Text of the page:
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An informal review of the history of new quantitative methods in environmental science, including environmental risk assessment, shows about a 10- to 20-year lag in wide acceptance of such methods by management agencies. To reduce that lag time as innovative methods continue to emerge, environmental scientists will need to work much more intensively with communications specialists on better ways to explain risk analyses and decision-making strategies to non-technical decision makers and the public. Four key uncertainties make such communication difficult: (1) natural variability in both physical and biological processes, (2) imperfect data arising from observation error (i.e., measurement error), (3) incomplete understanding of an environmental system's structure and dynamics, and (4) outcome uncertainty (deviations between realized outcomes and management targets). These uncertainties create risks -- risks to natural populations as well as to people who use them. Examples of these four sources of uncertainty are presented here for Pacific salmon (Oncorhynchus spp.). One promising framework for explicitly taking such uncertainties into account was initially developed in the early 1990s by scientific advisors to the International Whaling Commission. They built stochastic models, which essentially were comprehensive formal decision analyses, to derive management procedures (i.e., sampling designs for collecting data, methods to analyze those data, and state-dependent harvest-control rules for use by managers) that were robust to all the uncertainties considered. This method of "Management Strategy Evaluation" or "Management Procedure Evaluation" is now considered the "gold standard" for conducting risk assessments and making risk-management decisions in marine fisheries.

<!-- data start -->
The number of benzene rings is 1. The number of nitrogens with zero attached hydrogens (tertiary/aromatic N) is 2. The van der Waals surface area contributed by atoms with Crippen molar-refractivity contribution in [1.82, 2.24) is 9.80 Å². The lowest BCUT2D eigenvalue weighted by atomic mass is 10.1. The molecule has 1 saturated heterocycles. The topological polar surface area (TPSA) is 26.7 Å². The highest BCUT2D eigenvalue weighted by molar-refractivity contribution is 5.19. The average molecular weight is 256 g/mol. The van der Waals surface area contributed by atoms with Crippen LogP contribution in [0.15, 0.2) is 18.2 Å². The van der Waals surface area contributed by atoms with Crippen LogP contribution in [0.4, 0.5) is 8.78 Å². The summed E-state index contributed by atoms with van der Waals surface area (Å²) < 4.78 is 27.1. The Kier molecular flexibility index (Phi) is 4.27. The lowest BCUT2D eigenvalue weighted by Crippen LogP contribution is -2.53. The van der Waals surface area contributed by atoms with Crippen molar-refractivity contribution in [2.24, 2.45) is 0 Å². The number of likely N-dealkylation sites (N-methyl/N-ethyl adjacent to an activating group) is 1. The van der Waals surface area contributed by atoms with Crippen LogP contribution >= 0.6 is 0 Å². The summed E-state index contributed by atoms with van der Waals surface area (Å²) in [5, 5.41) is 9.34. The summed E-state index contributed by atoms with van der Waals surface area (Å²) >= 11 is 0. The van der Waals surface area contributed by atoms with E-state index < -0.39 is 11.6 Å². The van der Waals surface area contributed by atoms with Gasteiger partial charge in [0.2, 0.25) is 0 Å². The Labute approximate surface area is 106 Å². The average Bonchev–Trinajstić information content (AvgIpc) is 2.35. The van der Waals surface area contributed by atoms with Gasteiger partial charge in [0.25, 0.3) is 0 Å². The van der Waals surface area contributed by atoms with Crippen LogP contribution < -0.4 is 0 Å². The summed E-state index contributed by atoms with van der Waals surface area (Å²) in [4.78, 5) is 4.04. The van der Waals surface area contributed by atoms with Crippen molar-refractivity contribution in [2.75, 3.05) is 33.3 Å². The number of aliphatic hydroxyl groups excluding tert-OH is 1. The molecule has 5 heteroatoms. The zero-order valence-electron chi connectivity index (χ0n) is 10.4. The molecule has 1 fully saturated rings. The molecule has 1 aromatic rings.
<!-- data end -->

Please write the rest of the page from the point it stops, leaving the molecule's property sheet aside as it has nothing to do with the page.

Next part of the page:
This manuscript is a preprint submission to PeerJ Preprints. It is one of several talks presented at the Daniel Goodman Memorial Symposium, held in Bozeman, Montana, U.S.A. on March 20th and 21st, 2014. The symposium was held in honor of the late Dr. Daniel Goodman, professor of biology and ecology at Montana State University. The symposium focused on the theme of "Decision-making under uncertainty: Risk assessment and the best available science" in the context of applied ecology and environmental science.